Radical Gardening and #OccupyGardens
Once while riding in a car I saw a ‘Keep Your Laws Off My Body” bumper sticker and inside my head I shouted back “Keep Your Politics Out Of My Garden!” I surprised myself because in my youth I’d been anything but apolitical. I’d participated in rallies, marches, protests, voter registration drives and volunteered on a political campaign before I was old enough to vote myself. Perhaps I was burnt-out on politics after being immersed in it at an early age. The last place I thought politics belonged was in the garden.
Recently I came across a mention of the book Radical Gardening: Politics, Idealism & Rebellion in the Garden by George McKay. Intrigued by the title and cover I sent off a request to the publisher for a review copy which they granted me. After reading this book I’ve come to the realization that my opinion that gardening should be free of the political is myopic to say the least. Gardens and the gardened landscapes are deeply rooted (ugh) in the political. George McKay uses historical examples to illustrate an “intimate relationship between politics, social change and landscape or garden” many of which mirror those taking place today.
The chapter on green and open spaces and their uses in protests reminds me of the #OccupyWallStreet movement. Victorian public parks were intended to “improve” the park users and to encourage local pride and patriotism. The parks weren’t about public health, as much as public order. Statues of the Queen, Prince Albert, local dignitaries and benefactors stood high above parks so they could be looked up to physically and metaphorically. The parks were seen as a place where the affluent and the working class could mix and hopefully the contact with the affluent would rub off on the working class. Ironically, while public open spaces were seen as a way to civilize the working class, their nature allowed them to be used for demonstrations and civil unrest.
When #OccupyWallStreet took “Zuccotti Park” in Lower Manhattan issues of the park’s ownership, the effect of the protesters on safety and public health were raised echoing the same complaints raised in the book about demonstrators using Hyde Park.
The violent reaction to ‘Occupy’ events across the country have a striking resemblance to the reaction against the People’s Park at the University of California at Berkeley in 1969 discussed in the book.
|Pepper Spray Cop Visits My Garden|
On October 8th I started the #OccupyGardens hashtag on Twitter as a tongue-in-cheek way to motivate me to do fall garden cleanup and save seeds from my garden. The more I thought about it I started to wonder why the ‘Occupy’ movement didn’t address the issues of public spaces, vegetable gardening and seed saving as a means of self-sufficiency. ‘Growing a garden has become-at least potentially-an act of resistance. But it’s not simply a gesture of refusal. It’s a positive act. It’s praxis,’ explains George McKay.
Since I started using #OccupyGardens as a way to express that we need to spend time outdoors, rethink what we personally, and a society, value I’ve seen two instances of gardens and gardening being incorporated in ‘Occupy’ demonstrations and I’m glad that people are realizing there’s a connection between gardens and what the ‘Occupy’ movements across the globe want to achieve.
After Arizona passed SB 1070 I joined the boycott of the state. This year in the garden I grew several vegetable crops that the state exports as part of my boycott. I haven’t mentioned it to anyone because I thought a ‘protest garden’ as small as mine is was silly. When I read the ‘Planting as a form of protest’ quote by Paul Gough in Radical Gardening it gave my idea validity and I understood that next year it has to be bigger. Gardens have never been apolitical…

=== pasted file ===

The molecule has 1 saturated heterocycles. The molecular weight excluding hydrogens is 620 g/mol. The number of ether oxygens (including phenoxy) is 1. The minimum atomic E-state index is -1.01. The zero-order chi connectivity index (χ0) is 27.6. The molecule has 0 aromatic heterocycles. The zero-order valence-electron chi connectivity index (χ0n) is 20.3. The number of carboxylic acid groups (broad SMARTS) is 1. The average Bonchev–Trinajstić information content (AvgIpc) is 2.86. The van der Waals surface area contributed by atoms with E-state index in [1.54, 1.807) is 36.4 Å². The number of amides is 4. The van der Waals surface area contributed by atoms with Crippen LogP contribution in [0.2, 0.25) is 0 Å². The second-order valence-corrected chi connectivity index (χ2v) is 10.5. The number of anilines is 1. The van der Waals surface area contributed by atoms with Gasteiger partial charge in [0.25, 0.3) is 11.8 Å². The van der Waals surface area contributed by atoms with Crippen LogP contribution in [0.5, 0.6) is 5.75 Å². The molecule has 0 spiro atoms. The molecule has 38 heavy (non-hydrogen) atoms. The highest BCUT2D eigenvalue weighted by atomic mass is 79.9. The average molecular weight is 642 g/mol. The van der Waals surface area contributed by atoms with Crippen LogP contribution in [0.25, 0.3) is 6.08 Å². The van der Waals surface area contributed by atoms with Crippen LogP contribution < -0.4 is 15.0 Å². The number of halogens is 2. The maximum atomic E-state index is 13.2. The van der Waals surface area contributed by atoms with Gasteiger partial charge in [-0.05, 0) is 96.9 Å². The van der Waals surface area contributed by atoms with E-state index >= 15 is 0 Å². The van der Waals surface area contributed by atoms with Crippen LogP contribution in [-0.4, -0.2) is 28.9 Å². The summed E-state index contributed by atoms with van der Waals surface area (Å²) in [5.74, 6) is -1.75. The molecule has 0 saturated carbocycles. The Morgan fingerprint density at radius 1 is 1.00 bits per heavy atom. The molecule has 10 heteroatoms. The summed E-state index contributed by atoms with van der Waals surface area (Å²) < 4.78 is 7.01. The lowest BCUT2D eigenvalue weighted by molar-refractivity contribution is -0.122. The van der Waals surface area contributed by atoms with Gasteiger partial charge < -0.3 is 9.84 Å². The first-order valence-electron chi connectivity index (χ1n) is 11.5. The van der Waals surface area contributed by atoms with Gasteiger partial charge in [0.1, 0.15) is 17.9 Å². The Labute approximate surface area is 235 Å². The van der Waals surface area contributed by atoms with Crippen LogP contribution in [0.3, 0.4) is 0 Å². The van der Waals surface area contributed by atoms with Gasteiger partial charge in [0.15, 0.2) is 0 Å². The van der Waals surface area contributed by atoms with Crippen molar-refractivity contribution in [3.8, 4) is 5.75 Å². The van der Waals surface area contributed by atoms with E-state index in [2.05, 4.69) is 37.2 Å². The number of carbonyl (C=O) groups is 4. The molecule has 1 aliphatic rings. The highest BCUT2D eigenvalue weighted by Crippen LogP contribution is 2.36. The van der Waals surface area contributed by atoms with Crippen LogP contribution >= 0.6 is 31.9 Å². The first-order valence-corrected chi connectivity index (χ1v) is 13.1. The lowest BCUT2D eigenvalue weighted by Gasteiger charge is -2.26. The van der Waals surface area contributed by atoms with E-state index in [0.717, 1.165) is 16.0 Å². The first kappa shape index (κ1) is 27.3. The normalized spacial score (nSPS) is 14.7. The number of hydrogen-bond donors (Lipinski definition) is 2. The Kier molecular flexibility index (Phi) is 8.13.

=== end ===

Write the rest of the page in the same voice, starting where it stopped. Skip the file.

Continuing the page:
‘If I sowed, planted or dealt in seeds; whatever I did had first in view the destruction of infamous tyrants.’ William Cobbett, 1819.
… my instance that they be came from a “parochial or suburban or landed versions of garden understanding.” Gardens don’t have to be a place of repose to forget the realities of our lives and society. If gardens are extensions of our homes and ourselves then they too can embody the politics of our existence.
In the forward to the book George writes: “My hope is that you will find something new here, thought-provoking, inspiring, and that you will experience the sense of excitement I did on learning about the ways the generous space of the garden can have political resonance.” Radical Gardening has done just that for me. It has opened my eyes and given me new insight into what a garden is and what it can mean, celebrate and how it can be approached. I can’t recommend Radical Gardening more, it is a fascinating look at the way gardens have shaped people, communities, policies and land use. It explores areas such as public parks, Utopian societies, organics and permaculture, community gardens and garden design.
George McKay is a leading British author on aspects of alternative culture through music, protest and lifestyle. He is Professor of Cultural Studies at the University of Salford. You can visit his website (where he regretfully doesn’t blog about his garden) and you can buy his book Radical Gardening on Amazon or Barnes & Noble.
Edit: Over on Google+ someone shared one of the #OccupyGardens images I posted that reads The only banks that have your best interests in mind are seed banks. A person asked “who controls the seed banks?” The truth is that we can control the seed banks by creating personal seed banks, seed lending libraries and saving our own seeds, and hosting seed swaps in our own communities.